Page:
Turning 1 year old is an important milestone. Mark it by taking your baby to his first dental appointment! Again, this sets up a habit of taking care of teeth and it also provides the opportunity for the dentist to detect problems early.
Baby, baby, please brush your teeth
You may think that we already addressed this topic in the “Don’t wait to start oral hygiene” section, but you’re wrong. This encouragement is for YOU! You strive to be a good example for your children. Let that intention extend into involving them in your own oral hygiene from day one. Take your baby into the bathroom with you when you brush your teeth. Make a point of brushing after meals … and take your baby along, always explaining about the importance of cleaning your teeth after eating. Make a game of it – Smile in the mirror with your baby, have fun and enjoy these precious months!
Oral health. It’s important. Going to the dentist for preventative and maintenance care is a key factor in ensuring that your child has great oral health. Maybe you, yourself, fear going to the dentist. Or, maybe your best friend has told you stories about how her child fears going to the dentist and what an ordeal it is to get her teeth cleaned.
What can you do to decrease your child’s fears and anxieties about going to the dentist?
- Do NOT tell them that it is scary. Instead, exude a sense of excitement about how cool it is to go to the dentist.
- Start taking your child to the dentist early. If you child grows up going to the dentist regularly, then she is less likely to equate this activity as something to fear or be anxious about. Instead, you can set out your semi-annual visits as a special “date” and a fun event that happens regularly.
- Before you go to the dentist, educate your child about what to expect. Sure, going to the dentist can seem like a trip to a foreign country with all of the peculiar goings-on in the office. Let your child know what to expect. You can also read books about going to the dentist, watch videos on the internet (make sure to preview first!), and make-believe “Going to the Dentist.”
- Give them the experience as an observer. Part of educating your child is to lead by example. Schedule a dental appointment for yourself prior to when your child’s appointment will be and take your child with you. Now, if you are one of the approximately 15% of adults who fear going to the dentist, you will have to exercise your best self-control and make use of your best acting abilities to exude excitement and calm about going!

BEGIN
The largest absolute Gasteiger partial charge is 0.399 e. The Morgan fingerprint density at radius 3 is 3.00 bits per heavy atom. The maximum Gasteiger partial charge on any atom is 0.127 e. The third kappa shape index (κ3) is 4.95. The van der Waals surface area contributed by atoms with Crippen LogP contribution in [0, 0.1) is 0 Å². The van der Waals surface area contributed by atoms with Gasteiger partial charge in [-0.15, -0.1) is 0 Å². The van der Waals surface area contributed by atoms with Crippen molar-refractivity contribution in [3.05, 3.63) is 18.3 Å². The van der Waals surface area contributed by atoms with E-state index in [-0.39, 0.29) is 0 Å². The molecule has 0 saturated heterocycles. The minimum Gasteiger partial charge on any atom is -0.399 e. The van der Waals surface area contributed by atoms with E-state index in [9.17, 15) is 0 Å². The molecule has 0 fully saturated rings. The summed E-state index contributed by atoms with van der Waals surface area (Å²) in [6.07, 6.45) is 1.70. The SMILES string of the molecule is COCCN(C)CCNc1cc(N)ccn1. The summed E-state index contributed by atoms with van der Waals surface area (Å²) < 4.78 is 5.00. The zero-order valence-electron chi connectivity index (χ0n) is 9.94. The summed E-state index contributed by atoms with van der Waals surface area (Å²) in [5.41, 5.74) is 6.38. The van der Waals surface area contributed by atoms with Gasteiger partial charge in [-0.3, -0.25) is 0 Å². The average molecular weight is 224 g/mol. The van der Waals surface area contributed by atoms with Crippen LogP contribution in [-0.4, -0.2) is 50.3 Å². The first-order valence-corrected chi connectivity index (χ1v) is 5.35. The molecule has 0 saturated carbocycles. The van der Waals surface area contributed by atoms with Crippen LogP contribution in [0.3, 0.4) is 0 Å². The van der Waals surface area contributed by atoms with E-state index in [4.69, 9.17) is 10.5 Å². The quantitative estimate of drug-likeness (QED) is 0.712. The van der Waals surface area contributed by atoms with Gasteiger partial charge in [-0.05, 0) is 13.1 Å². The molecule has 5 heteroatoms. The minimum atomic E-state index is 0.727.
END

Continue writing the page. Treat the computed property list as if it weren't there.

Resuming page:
- Take the time to find a good pediatric dentist. Especially for small children, these offices are an excellent choice because they will often use smaller instruments, give better treasure chest rewards after the appointment, and provide a child friendly environment.
- During the exam, stay with your child and remain calm and positive and curious. This behavior will calm and reassure your child.
- Finally, remind your child that this is something that everyone does (or should do) and that it will help them to be healthy and strong.
It’s true, going to the dentist can be stressful, especially when there are procedures to be completed. But with encouragement and a positive attitude, your child can and will enjoy this part of their healthcare.
Today’s blog is short and sweet, but oh-so-important.
Oral hygiene is of paramount importance. Brushing twice a day, flossing, going to the dentist.
But so often, we neglect that crucial component of oral hygiene: The Toothbrush.
To care properly for your child’s toothbrush:
- Ensure that it is THOROUGHLY RINSED after each use. Also, encourage your child to shake off the excess water and allow the toothbrush to fully dry between uses. These practices reduce the growth of bacteria on the brush.
- STORE the toothbrush in an UPRIGHT position and without touching another brush. Doing this avoids spreading germs and encourage complete drying.
- Use mouthwash to SANITIZE your child’s toothbrush overnight (or dip it into boiling water for a few seconds) WHEN YOUR CHILD IS ILL.
- This may seem like a silly recommendation, but its worth mentioning: DON’T SHARE toothbrushes.
- REPLACE the toothbrush no more than every 3 months. If the bristles are fraying, it’s time.
Brushing is much more effective in helping your child’s teeth to be healthy when the toothbrush is “healthy,” too.
Watching television can have a negative impact on your child’s overall eating habits. On average, children living in America spend six (6) hours or more watching movies, TV programs with commercials, and/or playing video games. Documented studies have shown, that the more time spent in front of a television, the more body weight increases (this is true for children, as well as adults). This may be the result of a combination of being sedentary in front of a screen, and also not paying attention to what is being consumed.